Dog parks are the fastest growing sector in city park systems with 89 percent growth since 2007, according to the Trust for Public Land (TPL). As a landscape architect, I have seen this growing trend first-hand through my recent work on dog parks in communities across our region. One factor contributing to this rapid growth in our area is that Arkansas and Oklahoma are among the ten states with the highest rate of dog ownership, according to a 2018 study conducted by the American Veterinary Medical Association (AVMA). As this popular amenity continues to gain steam in our region, there are crucial planning and design considerations that can help ensure a successful dog park.
STRATEGIC SITE SELECTION
I approach the design for a dog park much like I would any park or public space. If it is not a desirable location, it doesn’t matter if the dogs like it because their owners won’t go. With this in mind, site selection is vital to the success of your park. One way to attract pets and their owners is to incorporate the dog area into an existing park. Areas already designated as public are likely to hit many of the criteria needed for proper site selection such as varied topography, connectivity aspects, benches, lights, shade, and water sources. This information is not to say stand-alone dog parks are out of the question; just that integrated areas are an excellent way to get started. A successful park serves many purposes for different parts of the community. Part of my job is adapting designs to accommodate as many features as a space allows in a harmonious way. Selecting a site that is both interesting and practical is crucial to the future of your dog park.
PROVIDE SEATING AND SHADE
As with any public space, dog parks are about the social elements as much as the design. People are more likely to visit regularly if there is ample seating and shade where they can rest. If the area itself doesn’t provide an abundance of natural shade, you can incorporate pavilions, shade sails, umbrellas and many other means of artificial shade. Providing lighting, benches, and picnic tables encourages visitors to stick around and socialize with one another. Most people want places where they can exercise and gather, and they want to be able to include their dogs; especially in urban areas where open space might not be as plentiful.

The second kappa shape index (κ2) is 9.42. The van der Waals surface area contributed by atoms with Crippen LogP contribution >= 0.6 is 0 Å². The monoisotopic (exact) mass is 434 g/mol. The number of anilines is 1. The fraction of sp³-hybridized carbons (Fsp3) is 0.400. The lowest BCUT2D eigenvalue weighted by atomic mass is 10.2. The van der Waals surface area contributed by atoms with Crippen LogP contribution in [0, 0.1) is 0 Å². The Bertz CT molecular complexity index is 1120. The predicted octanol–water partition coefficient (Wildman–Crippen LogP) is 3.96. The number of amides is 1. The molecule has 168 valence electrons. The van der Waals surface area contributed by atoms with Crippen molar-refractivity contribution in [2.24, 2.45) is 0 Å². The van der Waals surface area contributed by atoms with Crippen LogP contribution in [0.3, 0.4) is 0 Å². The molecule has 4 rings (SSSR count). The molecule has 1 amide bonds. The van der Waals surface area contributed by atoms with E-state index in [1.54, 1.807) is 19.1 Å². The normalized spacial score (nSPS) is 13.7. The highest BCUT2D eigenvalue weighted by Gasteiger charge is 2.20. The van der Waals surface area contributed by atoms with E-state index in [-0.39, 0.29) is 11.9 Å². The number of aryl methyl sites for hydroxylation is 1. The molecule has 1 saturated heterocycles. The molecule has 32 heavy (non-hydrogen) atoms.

KEEP IT CLEAN
In addition to social aspects, cleanliness and safety are top priorities. An ideal park needs waste stations and bag dispensers as well as proper drainage and signs to specify the rules. There are many options when it comes to the type of turf that best suits your area. Smaller parks lend themselves to the use of K9 grass, a permeable and low maintenance form of artificial grass designed specifically for dogs. For larger parks, a combination of natural grass, sand, and crushed gravel is the most cost-effective option. Splash pads and small wading pools are also gaining popularity in dog parks across the country. Each community has unique challenges, and there is a design solution for them all.
Perhaps most importantly is designing a safe park. A two-gate entry sequence is a critical design element, ensuring dogs are unable to escape while also allowing wheelchair access. Another design element aiding in the safety of the dogs and the owners is adding respite areas or smaller divisions within the park to separate large and small breeds. Setting aside a space specifically to separate overly excited dogs helps mitigate conflict between the pets and their owners.
With pet ownership at an all time high and more young professionals flocking to downtown areas, dog parks are becoming more and more pervasive. Organizations like the American Kennel Club offer abundant resources for communities looking to build safe, clean, and successful dog parks no matter the budget or size.